It’s difficult to categorize the medium through which Lev Yilmaz brings us “Tales of Mere Existence;” his videos are collections of still frames, cartoons which Yilmaz finishes as he narrates in a bored, complacent tone. He describes an argument with his girlfriend and draws her arms across her chest, followed by narrowed eyebrows. Watching the drawings-in-progress gives the “Tales” a sense of animation, placing them in the space between cartoon and comic strip. We do not see Yilmaz – he stays on the other side of the tracing paper he uses as canvas – but his cartoon avatar gives us the bare bones. He stares, wide-eyed and with no curve to his mouth, as the world is filled in around him.
The shorts are autobiographical snippets of Yilmaz’s life, thick with sarcasm and refreshingly light on philosophy. Yilmaz’s voice is pitched low with nasal overtones, turning each video into a three minute sigh. Lev keeps the stakes low, the emotions muted. He doesn’t use the potential of his drawings for escapism, but stays rooted in the mundane. He presents his life unembellished and lets us in on the joke. “A Conversation with my mother,” is just an illustrated transcript, but nothing else is needed. “‘I just made some fish, would you like some fish?’ and I said ‘no mom, I don’t like fish.’ And she said ‘you don’t like fish?’ and I said ‘no mom, I don’t like fish.’ And she said ‘this is tuna fish,’ and I know mom, but I don’t like fish.’” It continues this way for minutes, leaving us gnashing our teeth and laughing at the same time. From time to time he pauses in the narration and drawing, and you can see him counting to ten in his head and praying for patience. His “Tales” straddle the line between the everyman of Seinfeld and the bizarre memoirs of Sedaris, though his tone is all the latter. Yilmaz has a half-empty glass, and it’s been sitting in his sink for years.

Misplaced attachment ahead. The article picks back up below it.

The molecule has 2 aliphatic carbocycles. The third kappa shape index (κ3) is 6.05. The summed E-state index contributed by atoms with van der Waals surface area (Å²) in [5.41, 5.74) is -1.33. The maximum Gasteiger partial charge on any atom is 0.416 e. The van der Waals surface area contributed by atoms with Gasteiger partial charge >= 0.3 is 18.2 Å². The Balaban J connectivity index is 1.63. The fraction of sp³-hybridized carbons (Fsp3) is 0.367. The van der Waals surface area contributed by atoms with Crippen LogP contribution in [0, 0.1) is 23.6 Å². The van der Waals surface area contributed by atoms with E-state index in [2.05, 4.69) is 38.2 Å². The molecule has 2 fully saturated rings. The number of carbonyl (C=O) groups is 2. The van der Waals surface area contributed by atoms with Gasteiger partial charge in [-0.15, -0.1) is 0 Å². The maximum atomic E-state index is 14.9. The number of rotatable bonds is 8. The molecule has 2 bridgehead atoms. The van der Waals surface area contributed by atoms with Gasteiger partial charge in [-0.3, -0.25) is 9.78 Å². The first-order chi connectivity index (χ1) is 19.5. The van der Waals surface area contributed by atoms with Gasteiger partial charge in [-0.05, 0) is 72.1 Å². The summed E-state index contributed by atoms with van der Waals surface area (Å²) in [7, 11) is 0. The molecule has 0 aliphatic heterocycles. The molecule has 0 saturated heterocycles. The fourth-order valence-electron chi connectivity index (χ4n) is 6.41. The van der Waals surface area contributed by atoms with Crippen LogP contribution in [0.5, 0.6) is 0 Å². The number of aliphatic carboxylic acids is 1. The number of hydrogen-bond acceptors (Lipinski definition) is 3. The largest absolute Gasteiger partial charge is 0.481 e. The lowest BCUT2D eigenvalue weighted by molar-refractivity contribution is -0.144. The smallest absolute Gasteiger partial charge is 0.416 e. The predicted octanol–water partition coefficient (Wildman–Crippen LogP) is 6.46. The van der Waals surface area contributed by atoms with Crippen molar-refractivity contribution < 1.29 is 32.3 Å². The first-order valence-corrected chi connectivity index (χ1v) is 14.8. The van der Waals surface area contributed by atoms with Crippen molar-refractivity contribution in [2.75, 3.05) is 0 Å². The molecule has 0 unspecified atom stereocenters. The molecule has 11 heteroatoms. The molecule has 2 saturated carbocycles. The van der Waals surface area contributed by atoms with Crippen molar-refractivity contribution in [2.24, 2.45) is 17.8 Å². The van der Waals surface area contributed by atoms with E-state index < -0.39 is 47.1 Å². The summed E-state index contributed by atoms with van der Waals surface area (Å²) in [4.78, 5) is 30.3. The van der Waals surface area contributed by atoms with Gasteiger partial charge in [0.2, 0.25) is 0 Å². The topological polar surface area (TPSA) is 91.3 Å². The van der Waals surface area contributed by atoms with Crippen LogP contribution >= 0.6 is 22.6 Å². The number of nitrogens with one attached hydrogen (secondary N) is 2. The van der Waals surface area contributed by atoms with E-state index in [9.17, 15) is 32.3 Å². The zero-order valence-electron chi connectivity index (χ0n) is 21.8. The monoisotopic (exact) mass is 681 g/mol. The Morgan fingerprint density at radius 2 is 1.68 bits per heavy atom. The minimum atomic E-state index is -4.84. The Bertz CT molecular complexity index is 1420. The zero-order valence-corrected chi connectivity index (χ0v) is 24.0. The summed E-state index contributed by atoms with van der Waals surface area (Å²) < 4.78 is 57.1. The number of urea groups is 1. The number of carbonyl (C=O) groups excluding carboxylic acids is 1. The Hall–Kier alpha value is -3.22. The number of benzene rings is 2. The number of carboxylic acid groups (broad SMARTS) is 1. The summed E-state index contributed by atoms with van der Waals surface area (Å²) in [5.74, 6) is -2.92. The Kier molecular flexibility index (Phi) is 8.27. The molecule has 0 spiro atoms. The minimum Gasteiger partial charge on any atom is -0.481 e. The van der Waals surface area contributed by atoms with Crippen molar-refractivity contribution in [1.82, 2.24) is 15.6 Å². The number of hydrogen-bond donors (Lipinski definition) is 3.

“Tales of Mere Existence” explores our hidden insecurities and the mostly internal tribulations of getting by. Yilmaz draws himself at parties, surrounded by star-eyed, smiling people who have it all together. “Procrastination” is a slow motion train wreck where Yilmaz describes his day and his intentions to “get his stuff done.” The videos are personal, but they’re personal to everyone.
Yilmaz is the voice of the YouTube generation precisely because it does not aspire to be. His “Tales” echo the frustrations and outlook of an audience scrolling through videos online. As an art form, “Tales of Mere Existence” is doomed to unprofitability. The synthesis of narrative, minimalist animation, and ennui works perfectly and exclusively in a digital medium. A book loses the personality of Yilmaz’s voice and the soul of seeing the penstrokes. We look to television for entertainment, not a reminder of the menial lives we lead. “Tales” is effective precisely because it only offers up bite-size portions of life. Too much, and we would choke.